We have to applaud Trello for updating the comments in real-time though, as we’ve seen many times an issue of having to reload the page to see new comments or messages in similar software platforms.

Although comments are for the most part okay, cue excessive scrolling, Zendo offers an even better way to communicate with clients — a real-time chat.

Free Trello alternative — Zendo's real-time chat for client communication

Imagine conversing on Slack or WhatsApp, and now connect that with all of the essential request details stuck next to that conversation. That, in a nutshell, is the superpower of Zendo’s real-time chat.

Should you upgrade to a paid plan later and decide to invite or create your own team of agents working on delivering requests, you’ll also be able to handle all of the team-wide communication right next to the conversation with the client, but in a completely private environment using the Notes feature or participate in group chats with your clients team on board thanks to client organizations.

Free Trello Alternative, Forever

Everything we’ve mentioned, from creating subscriptions, payments, to managing requests, or Zendo’s real-time chat & client portal is available completely for free, forever under the Essential plan.

Moreover, it comes with unlimited clients and unlimited requests so that you don’t have to keep worrying about sneaky limits lurking behind your back, but rather, use Zendo completely at peace.

Zendo: Get Even More, For Free

If you were looking for a free Trello alternative that completely supports the struggles and needs of an unlimited subscription business, you’re in the right place.

Zendo is the Trello alternative that gives you even more options, completely free of charge under its free forever, Essential plan.

Try it yourself and see how easy it is to:

  • Set up subscription services, price them, and sell them to clients,
  • Collect requests and automatically limit them when needed,
  • Oversee and manage all subscriptions and requests in one place,
  • Chat with clients and deliver work to them,
  • And more.
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Frequently Asked Questions: Free Trello Alternative

What Is Trello?

Trello is a Kanban-board-based tool with a versatile usage, perfect for anyone, from project managers to agile development teams that wish to assign tasks and organize their work a bit better. Its main functionality revolves all around its Kanban board, onto which we can add different lists and then vertically cards within those lists.

How Can You Use Trello?

Trello can be used for tracking personal to-do lists and idea boards, it can be used to manage a whole team, or for tracking complex projects. The end result is in your hands, as long as it’s made out of Trello cards on the Kanban board. A great advancement to Trello’s cards are definitely its Power-Ups, which are basically external applications we can connect with Trello, like Slack or Gmail.

Why Switch From Trello?

Although versatile and simple to use, its users often look for a different, free Trello alternative because of its limitations, like the 10 boards per workspace limit or very small, 10 MB file attachment limit. You may start looking for a more advanced project management tool that will help support additional features, not available in Trello, creative approval workflow tools, or tools that enable proper client communication.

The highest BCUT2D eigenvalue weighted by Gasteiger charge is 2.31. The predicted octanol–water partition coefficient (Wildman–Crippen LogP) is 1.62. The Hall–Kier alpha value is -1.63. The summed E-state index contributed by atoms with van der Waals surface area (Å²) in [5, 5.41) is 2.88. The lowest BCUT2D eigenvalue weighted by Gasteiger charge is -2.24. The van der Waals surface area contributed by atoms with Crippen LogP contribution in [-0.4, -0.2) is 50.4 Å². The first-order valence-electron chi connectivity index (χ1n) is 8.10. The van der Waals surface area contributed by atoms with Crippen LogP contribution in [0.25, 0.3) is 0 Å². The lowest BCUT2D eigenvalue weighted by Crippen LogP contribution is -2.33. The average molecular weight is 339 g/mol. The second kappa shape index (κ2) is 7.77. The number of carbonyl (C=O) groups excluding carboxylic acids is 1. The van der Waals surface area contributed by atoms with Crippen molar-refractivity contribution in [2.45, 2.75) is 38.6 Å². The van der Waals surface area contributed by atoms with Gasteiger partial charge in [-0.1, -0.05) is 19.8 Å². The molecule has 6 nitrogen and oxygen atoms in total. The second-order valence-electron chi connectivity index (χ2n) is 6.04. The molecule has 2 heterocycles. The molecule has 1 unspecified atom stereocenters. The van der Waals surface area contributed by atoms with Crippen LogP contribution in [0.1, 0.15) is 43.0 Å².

What Is The Best Free Trello Alternative?

The best free Trello alternative will depend on your specific use case with Trello to begin with. For example, you may start to look for other project management tools, have you used Trello for project management specifically. You may look for business management tools or task management tools, like Notion or Asana. In this article, we covered the best free Trello alternative, perfect for managing an unlimited subscription business with unlimited client requests in particular.

What Is The Best Free Trello Alternative For Managing An Unlimited Subscription Business?

The best free Trello alternative for managing an unlimited subscription business is Zendoa modern client portal software, supporting productization and subscriptions specifically. It offers similar to Trello features, like collecting requests on a Kanban board, but also goes much broader than that. It comes with features for creating and selling subscriptions, built-in payments, subscription pauses, real-time chat for client communication, and more, completely for free.

How Much Does Zendo Cost?

Zendo offers three subscription plans: Essential, Pro, and Max. The Essential plan is a free forever one that gives you access to all the essential features for selling services and managing clients, unlimited clients and unlimited requests. The Pro plan comes with more customization options, like the possibility of connecting a custom domain or completely customizing your client portal by connecting external applications. The Pro plan costs $49 and includes two internal users, while additional team members cost $19 per user. The Max plan is the ultimate white-label plan that completely gets rid of the “Powered by Zendo” badge. Moreover, it comes with unlimited users for a fixed price of $199 per month.

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Aleksandra Dworak
Content Writer

Lifts weights at the gym and of off reader's shoulders to help them skip the daunting research part and get valuable information instead.